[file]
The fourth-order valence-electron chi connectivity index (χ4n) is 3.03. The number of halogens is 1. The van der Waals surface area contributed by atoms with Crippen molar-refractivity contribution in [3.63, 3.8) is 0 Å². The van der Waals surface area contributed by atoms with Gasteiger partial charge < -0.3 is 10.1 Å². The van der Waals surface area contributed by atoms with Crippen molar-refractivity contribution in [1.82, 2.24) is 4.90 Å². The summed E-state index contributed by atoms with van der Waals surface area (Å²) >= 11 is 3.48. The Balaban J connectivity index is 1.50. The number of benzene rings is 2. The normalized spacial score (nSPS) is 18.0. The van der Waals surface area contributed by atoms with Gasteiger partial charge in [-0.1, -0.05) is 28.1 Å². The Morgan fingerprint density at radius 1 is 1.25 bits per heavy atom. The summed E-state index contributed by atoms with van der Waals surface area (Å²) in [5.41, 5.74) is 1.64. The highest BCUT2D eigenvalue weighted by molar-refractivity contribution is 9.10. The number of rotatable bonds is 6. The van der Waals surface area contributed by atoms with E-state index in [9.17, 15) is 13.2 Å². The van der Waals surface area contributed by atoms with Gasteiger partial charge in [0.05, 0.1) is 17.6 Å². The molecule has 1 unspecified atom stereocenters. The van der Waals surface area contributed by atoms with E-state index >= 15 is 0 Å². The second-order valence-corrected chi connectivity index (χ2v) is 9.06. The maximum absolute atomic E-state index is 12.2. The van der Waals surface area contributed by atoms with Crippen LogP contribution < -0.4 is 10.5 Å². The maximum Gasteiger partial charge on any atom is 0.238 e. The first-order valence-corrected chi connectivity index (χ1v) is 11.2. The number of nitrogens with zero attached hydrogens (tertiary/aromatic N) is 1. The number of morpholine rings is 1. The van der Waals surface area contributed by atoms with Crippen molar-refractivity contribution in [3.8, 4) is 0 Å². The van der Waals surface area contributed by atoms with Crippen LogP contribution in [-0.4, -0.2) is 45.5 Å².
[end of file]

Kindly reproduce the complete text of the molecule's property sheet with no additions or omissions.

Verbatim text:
The fourth-order valence-electron chi connectivity index (χ4n) is 3.03. The number of halogens is 1. The van der Waals surface area contributed by atoms with Crippen molar-refractivity contribution in [3.63, 3.8) is 0 Å². The van der Waals surface area contributed by atoms with Gasteiger partial charge < -0.3 is 10.1 Å². The van der Waals surface area contributed by atoms with Crippen molar-refractivity contribution in [1.82, 2.24) is 4.90 Å². The summed E-state index contributed by atoms with van der Waals surface area (Å²) >= 11 is 3.48. The Balaban J connectivity index is 1.50. The number of benzene rings is 2. The normalized spacial score (nSPS) is 18.0. The van der Waals surface area contributed by atoms with Gasteiger partial charge in [-0.1, -0.05) is 28.1 Å². The Morgan fingerprint density at radius 1 is 1.25 bits per heavy atom. The summed E-state index contributed by atoms with van der Waals surface area (Å²) in [5.41, 5.74) is 1.64. The highest BCUT2D eigenvalue weighted by molar-refractivity contribution is 9.10. The number of rotatable bonds is 6. The van der Waals surface area contributed by atoms with E-state index in [9.17, 15) is 13.2 Å². The van der Waals surface area contributed by atoms with Gasteiger partial charge in [0.05, 0.1) is 17.6 Å². The molecule has 1 unspecified atom stereocenters. The van der Waals surface area contributed by atoms with E-state index >= 15 is 0 Å². The second-order valence-corrected chi connectivity index (χ2v) is 9.06. The maximum absolute atomic E-state index is 12.2. The van der Waals surface area contributed by atoms with Crippen LogP contribution < -0.4 is 10.5 Å². The maximum Gasteiger partial charge on any atom is 0.238 e. The first-order valence-corrected chi connectivity index (χ1v) is 11.2. The number of nitrogens with zero attached hydrogens (tertiary/aromatic N) is 1. The number of morpholine rings is 1. The van der Waals surface area contributed by atoms with Crippen molar-refractivity contribution in [3.8, 4) is 0 Å². The van der Waals surface area contributed by atoms with Crippen LogP contribution in [-0.4, -0.2) is 45.5 Å².